Maintenance tips for helical gear pumps, AODD pumps and skids to keep them running longer.
Zee Mechanical Solutions

Over the past 20-plus years in this industry, there have been many modifications to pumping equipment. Some have been extensive, and others have been simple modifications that saved time and money.   

Modifications for Gear Pumps

Transportation trucks often haul a variety of products—anything from crude oil to saltwater to diesel fuel. Transportation trucks in the Southwestern United States are typically powered by power takeoff (PTO) driven helical gear pumps. To understand this modification, users should understand how the helical gear pump works. Fluid enters through the suction port and travels around and between the gears in the housing. At the same time, the fluid being pumped is lubricating the bushings that the shaft rides in on. While there are several options of materials for the bushings, sometimes they are not feasible.

When the end user is operating steel shafts with bronze bushings, the simple modification is for grease zerks to be installed at each bushing. This allows the end user to grease the bushings when they are pumping a nonlubricating fluid, such as saltwater. Without some sort of lubrication, the shafts would gall to the bushings or cause the pump to have premature wear and see extreme temperatures that damage the bushings. Aftermarket service providers have seen success with this modification.

Simple AODD Pump Modifications

Another simple modification is for air-operated double diaphragm (AODD) pumps. One issue is chemical and temperature attack on the balls of the pumps. This causes swelling, and the balls stick in the manifolds on the suction and discharge side. The diaphragms are not affected in the same way the balls are as they are flat, and the shaft is moving them back and forth. The balls are moving up and down with the fluid, and they tend to get stuck when the pressure reaches the swollen ball.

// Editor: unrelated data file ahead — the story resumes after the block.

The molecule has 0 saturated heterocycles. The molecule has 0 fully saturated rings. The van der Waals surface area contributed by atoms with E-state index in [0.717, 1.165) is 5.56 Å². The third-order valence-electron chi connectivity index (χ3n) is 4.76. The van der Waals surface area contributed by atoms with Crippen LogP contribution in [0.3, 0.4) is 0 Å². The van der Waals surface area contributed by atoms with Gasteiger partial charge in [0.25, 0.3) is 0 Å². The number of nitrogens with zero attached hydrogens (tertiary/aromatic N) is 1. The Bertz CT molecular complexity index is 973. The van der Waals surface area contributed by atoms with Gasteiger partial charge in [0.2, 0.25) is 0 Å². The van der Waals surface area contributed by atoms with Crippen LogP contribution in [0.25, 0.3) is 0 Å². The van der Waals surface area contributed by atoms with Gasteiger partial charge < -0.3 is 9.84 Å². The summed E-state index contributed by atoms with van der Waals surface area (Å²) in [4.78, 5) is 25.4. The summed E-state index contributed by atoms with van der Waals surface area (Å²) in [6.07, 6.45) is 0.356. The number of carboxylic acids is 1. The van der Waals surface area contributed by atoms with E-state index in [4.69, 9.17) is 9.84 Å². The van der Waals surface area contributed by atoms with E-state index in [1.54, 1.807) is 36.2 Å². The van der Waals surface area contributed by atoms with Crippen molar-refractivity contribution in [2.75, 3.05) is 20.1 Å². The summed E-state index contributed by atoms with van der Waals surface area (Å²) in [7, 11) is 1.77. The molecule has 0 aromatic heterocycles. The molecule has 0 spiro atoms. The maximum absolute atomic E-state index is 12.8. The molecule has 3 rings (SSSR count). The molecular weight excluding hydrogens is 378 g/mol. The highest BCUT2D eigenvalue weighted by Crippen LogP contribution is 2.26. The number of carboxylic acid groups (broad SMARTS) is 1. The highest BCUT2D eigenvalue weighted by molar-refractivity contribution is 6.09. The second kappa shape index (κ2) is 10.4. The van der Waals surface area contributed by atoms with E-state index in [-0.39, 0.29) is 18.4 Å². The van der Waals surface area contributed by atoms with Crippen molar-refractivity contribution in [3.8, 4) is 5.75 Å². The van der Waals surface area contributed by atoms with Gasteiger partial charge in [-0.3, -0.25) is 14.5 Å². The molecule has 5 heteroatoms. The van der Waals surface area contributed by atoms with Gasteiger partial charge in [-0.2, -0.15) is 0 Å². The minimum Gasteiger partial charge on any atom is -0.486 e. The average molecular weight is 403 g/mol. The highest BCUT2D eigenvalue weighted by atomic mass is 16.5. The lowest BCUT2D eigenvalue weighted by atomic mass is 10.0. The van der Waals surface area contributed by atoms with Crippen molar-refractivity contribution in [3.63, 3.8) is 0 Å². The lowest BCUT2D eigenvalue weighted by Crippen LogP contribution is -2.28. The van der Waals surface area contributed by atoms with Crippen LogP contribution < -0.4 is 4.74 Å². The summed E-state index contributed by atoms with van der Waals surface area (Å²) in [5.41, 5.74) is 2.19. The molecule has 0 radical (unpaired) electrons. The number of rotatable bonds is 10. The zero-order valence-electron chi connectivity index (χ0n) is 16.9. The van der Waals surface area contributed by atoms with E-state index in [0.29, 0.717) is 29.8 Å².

The modification is to change out the ball material. A good option for an oilfield, and some industrial customers, has been polytetrafluoroethylene (PTFE). PTFE is not always a good option in some applications as it is considered “nonforgiving” since it is inflexible, unlike Buna, Santoprene, Viton, Geolast, Hytrel and other soft rubber materials. PTFE is a great alternative material for the four balls in the pump. It is less likely to swell and get stuck in the manifold. Even though PTFE may not work for all applications, it will work in quite a few different applications where PTFE is compatible with the pumped materials.

Simple Modifications for Skids

With Environmental Protection Agency (EPA) and Occupational Safety and Health Administration (OSHA) regulations being strict in the industrial and oilfield divisions, every drop of fluid on the ground creates a huge issue. Even with drip pans, users still must clean out and move the leaked product somewhere else. This typically results in the use of oil absorbent rags/towels, absorbent materials sprinkled on the skid or some other form of removal of the leaked product. Building a removable drip pan that can be easily removed allows the end user to empty the leaked product into a containment bucket for safe disposal off-site. This reduces the amount of waste and the additional cleanup required. The removable drip pan also allows the user to be in control of how they discard the leaked material and allows for a quicker cleanup of the site. In turn, this will allow the end user to stay in compliance with EPA and OSHA.